During the same period that the new Church Hall was being planned and built the United Presbyterian Church and the Free Church amalgamated to form the United Free Church of Scotland, a change that made little difference to the congregation or minister of their church in Stronsay.

This is a photograph taken at the opening of the new Hall in 1901 and, although this reproduction does it no favours, it is quite a clear photo. Amazingly there is also a list of 
names for most of the folk in this photo
This is a photograph taken at the opening of the new Hall in 1901 and, although this reproduction does it no favours, it is quite a clear photo. Amazingly there is also a list of names for most of the folk in this photo

Mention was made previously of the short-lived Methodist congregation in Stronsay, the origins of which could be linked to the fishing community in Stronsay. This connection between fisher folk and religion was seldom more apparent than during the herring fishing boom in Stronsay from the mid-19th century until the late 1930s. During this time, for the summer months of the herring season, the population of Stronsay could be swelled by up to 5,000 folk, with approaching 2,000 fisher lasses, in excess of that number of fishermen and a large number of coopers, stevedores, coalmen and ancillary workers supplying the needs of around 18 curing stations on Stronsay and Papa Stronsay. To cater for this migrant population’s needs, both physical and spiritual, a number of organisations and individuals provided their services, many of those in low cost purpose built buildings.

Some of the steam drifters jostling for a berth at one of the Stronsay piers. 
This was part of the fleet that, together with the fisher lasses, transformed Stronsay for a  few months every year.

At Helmsley, near the top of the Village, Sister Wray and two assistant nurses ran a sick bay and rest hut funded by the Scottish Episcopal Church. In a March 1927 report of the work carried out there the previous season it was explained that this Mission Church aimed to follow the herring workers from place to place, establishing ‘Centres’ under the care of skilled church workers. The centres were described as a type of club, the main features of which were holding Mission services, providing rest rooms and carrying out First Aid work. In addition to this, visits were paid to the sick and others, lodgings found where needed and help given in many ways ‘too numerous to mention’. In the Centre at Stronsay the previous season it was reported that Sister Wray and her colleagues had paid 148 visits to people in need of their services and applied an amazing 2,934 surgical dressings in the course of their work, with a cost to the church of around £650.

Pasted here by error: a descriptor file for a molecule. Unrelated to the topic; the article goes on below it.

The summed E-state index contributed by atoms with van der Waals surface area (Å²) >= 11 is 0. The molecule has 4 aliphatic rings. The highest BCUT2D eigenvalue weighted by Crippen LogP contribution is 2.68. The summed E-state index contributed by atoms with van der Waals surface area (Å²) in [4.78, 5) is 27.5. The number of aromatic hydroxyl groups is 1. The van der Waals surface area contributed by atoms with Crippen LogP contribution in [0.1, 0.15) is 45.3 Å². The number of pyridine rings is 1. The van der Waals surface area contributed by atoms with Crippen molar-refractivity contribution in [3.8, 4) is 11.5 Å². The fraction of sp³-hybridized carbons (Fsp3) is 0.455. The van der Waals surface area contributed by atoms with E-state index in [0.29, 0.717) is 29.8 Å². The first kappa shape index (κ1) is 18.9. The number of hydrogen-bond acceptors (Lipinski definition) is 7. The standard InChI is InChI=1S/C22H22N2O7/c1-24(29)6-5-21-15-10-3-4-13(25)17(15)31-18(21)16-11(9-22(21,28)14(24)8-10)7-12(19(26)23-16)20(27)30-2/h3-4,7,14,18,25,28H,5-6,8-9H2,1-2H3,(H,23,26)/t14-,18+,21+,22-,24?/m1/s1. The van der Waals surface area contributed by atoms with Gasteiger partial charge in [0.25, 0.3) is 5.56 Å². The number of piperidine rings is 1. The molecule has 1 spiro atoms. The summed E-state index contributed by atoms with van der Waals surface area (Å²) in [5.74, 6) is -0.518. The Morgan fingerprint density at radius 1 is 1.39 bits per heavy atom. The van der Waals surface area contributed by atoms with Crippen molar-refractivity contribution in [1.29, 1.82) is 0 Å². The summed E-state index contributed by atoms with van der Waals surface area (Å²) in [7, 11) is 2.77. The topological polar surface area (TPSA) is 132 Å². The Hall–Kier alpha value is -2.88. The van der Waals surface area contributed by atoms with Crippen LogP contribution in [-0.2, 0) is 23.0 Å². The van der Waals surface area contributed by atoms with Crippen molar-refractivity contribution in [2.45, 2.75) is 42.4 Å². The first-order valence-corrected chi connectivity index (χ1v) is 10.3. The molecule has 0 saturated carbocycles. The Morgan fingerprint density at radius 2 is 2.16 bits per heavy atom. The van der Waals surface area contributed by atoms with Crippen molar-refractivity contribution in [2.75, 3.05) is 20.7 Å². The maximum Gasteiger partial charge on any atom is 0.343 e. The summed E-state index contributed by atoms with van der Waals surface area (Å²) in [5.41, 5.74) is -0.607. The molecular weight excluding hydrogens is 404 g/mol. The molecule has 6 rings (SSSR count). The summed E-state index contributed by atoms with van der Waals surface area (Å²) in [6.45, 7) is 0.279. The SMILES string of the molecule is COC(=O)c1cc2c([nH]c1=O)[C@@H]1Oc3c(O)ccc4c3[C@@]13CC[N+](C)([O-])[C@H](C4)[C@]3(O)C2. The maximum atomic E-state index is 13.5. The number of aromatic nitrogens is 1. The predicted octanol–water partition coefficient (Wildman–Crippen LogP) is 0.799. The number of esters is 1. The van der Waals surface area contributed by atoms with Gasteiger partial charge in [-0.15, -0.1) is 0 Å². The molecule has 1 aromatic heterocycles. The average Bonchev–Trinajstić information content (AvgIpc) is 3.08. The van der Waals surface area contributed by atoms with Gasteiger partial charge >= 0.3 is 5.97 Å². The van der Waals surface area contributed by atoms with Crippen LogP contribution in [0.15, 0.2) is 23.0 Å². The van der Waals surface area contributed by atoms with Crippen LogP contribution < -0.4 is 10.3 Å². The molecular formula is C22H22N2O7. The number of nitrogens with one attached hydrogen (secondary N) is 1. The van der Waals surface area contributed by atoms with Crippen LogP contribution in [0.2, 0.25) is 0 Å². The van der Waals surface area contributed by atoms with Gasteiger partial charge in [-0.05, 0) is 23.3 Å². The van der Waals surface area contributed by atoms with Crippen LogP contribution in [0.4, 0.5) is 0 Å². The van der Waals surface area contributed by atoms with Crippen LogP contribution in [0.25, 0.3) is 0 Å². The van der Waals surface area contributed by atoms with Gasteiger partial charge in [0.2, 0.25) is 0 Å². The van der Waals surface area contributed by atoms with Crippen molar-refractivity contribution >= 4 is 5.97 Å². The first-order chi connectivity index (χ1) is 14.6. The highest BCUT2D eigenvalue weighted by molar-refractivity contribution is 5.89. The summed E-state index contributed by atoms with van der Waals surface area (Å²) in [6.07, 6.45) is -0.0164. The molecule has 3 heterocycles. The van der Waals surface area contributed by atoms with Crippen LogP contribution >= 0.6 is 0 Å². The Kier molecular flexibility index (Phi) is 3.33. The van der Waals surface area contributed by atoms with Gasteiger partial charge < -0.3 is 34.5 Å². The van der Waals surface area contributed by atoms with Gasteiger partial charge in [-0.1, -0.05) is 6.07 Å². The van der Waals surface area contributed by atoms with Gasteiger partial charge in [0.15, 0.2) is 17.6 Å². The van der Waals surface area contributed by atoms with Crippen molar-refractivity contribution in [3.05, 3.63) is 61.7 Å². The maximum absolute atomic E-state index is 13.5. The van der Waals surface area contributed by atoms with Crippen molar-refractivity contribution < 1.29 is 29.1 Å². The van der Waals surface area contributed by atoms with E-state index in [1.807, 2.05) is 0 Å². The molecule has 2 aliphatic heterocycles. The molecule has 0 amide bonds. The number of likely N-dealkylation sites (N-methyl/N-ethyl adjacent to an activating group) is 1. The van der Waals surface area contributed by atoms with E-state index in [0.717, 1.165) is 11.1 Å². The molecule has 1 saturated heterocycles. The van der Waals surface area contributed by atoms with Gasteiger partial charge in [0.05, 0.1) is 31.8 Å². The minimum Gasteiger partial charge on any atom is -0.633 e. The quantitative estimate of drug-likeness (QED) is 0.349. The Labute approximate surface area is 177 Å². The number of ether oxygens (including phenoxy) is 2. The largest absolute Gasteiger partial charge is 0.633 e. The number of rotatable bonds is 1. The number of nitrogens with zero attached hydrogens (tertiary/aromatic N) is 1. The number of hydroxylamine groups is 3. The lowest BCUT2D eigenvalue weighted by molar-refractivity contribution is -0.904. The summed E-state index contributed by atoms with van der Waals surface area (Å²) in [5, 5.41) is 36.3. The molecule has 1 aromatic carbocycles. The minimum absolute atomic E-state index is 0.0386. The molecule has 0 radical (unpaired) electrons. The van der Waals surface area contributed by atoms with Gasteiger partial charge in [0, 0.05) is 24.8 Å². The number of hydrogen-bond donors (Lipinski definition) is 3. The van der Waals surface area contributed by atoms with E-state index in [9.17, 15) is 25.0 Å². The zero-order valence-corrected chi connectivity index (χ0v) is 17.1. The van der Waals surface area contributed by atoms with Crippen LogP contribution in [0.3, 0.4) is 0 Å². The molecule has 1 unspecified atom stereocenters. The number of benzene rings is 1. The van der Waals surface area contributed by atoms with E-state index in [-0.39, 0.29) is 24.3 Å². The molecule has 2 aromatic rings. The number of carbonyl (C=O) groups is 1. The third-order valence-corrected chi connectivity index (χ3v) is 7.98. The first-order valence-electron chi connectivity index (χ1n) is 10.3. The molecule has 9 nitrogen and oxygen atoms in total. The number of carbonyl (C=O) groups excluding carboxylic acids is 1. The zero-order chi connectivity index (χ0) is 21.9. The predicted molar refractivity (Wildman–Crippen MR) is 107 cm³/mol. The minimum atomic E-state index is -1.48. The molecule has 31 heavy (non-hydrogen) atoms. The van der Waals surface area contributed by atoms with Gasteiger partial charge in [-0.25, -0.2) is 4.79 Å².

At this time the Episcopalian centre of worship in Stronsay was the lovely St Ninian’s Chapel, one of five ‘Mission Stations’ in Orkney overseen by St Olaf’s Episcopal Church in Kirkwall and known locally as the ‘English Kirk’. This chapel stood between
houses of Cedarbank and Glenfield and church services were held there regularly.

Saint Ninian’s Chapel (the ‘English’ Kirk), a simple wooden hut but beautifully decorated 
internally. It blew away in the hurricane of 1952.

Further down the village, near the Kildiguie Hall, there was a wooden chapel with a rest hut alongside owned and run by the Home Mission of the Church of Scotland, with a similar but smaller chapel and rest hut on Papa Stronsay managed by the United Free Church. It was said that the chapel in the village was absolutely packed for Sunday night services with the fisher lasses and drifter men, many of whom came from Scotland’s East Coast where there was a strong religious and musical tradition, combining to raise the roof with their singing of the old Sankey hymns in four part harmony.

Reports suggest that this chapel was badly damaged or perhaps blew away completely in a storm in 1936 although this is unclear but anyhow that same year the Home Mission entered into negotiations with the Trustees of the Balfour Estates to purchase a larger feu for the erection of a chapel on the same site as the former one. This was agreed and a more spacious block-built chapel was built, on the same site but further away from the public road, and opened there the following year, proving every bit as popular as the old one.